Every historical author needs at least one good expert source. One of mine is 'Hawkeye', a British gun-dealer and expert on Civil War period firearms.
I recently sent him a few pages of my first Western Mystery, to make sure I had details of the guns right.
In the first Western Mystery, The Case of the Counterfeit Injuns, my hero gets shot with a Smith & Wesson seven-shooter. It's only a .22 but my hero is only a kid. So how much damage would it do? Would a slug from a .22 knock down a 12 year old if fired at close range? Would it pierce buckskin? Or just bounce off? Can you even call a .22 a slug? Shouldn't you call it a 'pea'? It's tiny! (above)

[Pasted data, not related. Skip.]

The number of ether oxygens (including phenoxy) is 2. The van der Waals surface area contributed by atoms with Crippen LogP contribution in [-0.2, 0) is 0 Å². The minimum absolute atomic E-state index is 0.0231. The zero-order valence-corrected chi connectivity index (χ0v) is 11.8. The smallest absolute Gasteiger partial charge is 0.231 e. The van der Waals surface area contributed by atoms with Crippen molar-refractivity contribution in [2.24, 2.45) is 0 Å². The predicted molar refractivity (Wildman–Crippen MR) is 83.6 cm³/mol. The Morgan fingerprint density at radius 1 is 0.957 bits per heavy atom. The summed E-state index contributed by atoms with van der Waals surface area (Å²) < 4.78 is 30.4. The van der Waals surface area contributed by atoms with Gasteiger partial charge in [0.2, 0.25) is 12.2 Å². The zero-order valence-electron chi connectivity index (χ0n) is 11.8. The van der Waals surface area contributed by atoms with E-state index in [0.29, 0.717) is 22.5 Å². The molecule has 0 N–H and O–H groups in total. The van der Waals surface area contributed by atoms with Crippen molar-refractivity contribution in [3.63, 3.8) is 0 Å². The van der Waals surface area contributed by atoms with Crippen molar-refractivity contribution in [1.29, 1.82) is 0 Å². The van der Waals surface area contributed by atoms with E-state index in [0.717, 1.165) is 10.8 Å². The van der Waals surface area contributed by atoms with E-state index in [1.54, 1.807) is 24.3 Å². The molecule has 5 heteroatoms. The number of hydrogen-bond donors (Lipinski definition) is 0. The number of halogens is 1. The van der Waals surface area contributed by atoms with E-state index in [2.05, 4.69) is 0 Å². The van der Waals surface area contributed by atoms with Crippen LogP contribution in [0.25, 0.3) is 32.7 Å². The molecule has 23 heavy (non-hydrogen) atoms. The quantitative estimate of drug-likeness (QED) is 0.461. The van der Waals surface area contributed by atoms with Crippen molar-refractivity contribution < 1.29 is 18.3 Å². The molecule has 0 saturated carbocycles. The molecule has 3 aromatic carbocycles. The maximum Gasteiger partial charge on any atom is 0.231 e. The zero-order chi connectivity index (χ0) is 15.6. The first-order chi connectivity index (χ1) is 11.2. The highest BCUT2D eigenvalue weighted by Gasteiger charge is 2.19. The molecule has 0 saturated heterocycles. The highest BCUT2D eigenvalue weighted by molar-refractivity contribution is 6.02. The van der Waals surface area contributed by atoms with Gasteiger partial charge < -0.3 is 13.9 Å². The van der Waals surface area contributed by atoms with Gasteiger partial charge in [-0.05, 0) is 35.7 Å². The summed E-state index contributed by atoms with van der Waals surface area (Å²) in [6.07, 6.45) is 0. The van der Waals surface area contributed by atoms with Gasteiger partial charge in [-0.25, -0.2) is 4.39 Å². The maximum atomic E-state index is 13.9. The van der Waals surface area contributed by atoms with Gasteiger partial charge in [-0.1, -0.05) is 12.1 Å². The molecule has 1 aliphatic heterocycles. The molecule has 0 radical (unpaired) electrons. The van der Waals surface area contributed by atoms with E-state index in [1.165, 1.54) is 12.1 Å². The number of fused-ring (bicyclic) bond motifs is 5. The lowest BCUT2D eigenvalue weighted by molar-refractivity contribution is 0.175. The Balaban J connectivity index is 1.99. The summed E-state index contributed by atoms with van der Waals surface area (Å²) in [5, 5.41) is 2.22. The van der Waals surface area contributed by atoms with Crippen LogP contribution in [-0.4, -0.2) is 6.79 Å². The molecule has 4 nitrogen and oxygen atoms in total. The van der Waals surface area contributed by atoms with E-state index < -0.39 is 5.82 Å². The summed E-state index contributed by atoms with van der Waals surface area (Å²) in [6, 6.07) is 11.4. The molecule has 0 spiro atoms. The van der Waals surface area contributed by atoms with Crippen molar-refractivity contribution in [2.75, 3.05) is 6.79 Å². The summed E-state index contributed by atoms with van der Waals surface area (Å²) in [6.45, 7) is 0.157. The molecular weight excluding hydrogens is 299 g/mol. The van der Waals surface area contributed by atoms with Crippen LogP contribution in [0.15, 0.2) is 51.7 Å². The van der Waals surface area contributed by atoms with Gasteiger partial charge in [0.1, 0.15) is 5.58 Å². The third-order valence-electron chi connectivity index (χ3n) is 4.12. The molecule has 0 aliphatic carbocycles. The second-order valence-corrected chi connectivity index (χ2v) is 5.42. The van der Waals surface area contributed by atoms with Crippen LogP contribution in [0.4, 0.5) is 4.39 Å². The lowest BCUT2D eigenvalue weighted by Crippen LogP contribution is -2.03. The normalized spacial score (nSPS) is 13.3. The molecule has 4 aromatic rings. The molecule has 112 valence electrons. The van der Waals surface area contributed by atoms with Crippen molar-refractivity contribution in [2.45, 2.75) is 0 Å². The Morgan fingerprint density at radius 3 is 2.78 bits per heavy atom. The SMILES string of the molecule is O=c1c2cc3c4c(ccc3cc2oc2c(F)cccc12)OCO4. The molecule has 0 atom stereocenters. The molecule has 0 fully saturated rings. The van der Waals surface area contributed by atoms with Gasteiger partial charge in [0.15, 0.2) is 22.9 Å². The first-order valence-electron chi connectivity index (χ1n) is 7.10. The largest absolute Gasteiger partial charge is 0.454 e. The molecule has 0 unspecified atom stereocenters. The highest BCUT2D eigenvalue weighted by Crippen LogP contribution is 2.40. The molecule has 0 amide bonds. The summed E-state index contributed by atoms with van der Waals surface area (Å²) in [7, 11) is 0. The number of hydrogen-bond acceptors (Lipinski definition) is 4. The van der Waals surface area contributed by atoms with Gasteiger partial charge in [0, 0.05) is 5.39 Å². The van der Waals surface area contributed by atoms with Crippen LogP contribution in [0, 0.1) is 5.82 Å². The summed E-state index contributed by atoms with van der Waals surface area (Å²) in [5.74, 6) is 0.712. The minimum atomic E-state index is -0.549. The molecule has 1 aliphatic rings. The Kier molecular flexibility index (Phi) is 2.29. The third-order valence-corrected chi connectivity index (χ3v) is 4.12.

I sent the relevant pages to Hawkeye and he sent back this fascinating reply:
I did a little test for you myself. Taking 10 rounds of modern .22 short, I pulled out the bullets, tipped out the modern nitro powder & replaced it with 4 grains of fine black powder, then put the bullets back on top. Fired from the old Eureka - barrel length 2 1/2 inches, it penetrated 1 1/4 inches of pine at 6 yards range. At the same distance it penetrated a soft leather belt pinned to a new bar of soap and exited the rear of the soap through a large hole. In my opinion the Smith & Wesson No. 1 with its 3 inch barrel would perform almost identically.
(above: Hawkeye's 2 1/2 inch barrel Eureka)
Ouch! So the answer to my question is yes, you can call a .22 ball a 'slug' because it can pierce buckskin and make a nasty hole at close range!
An absolutely bizarre death report from 1911…
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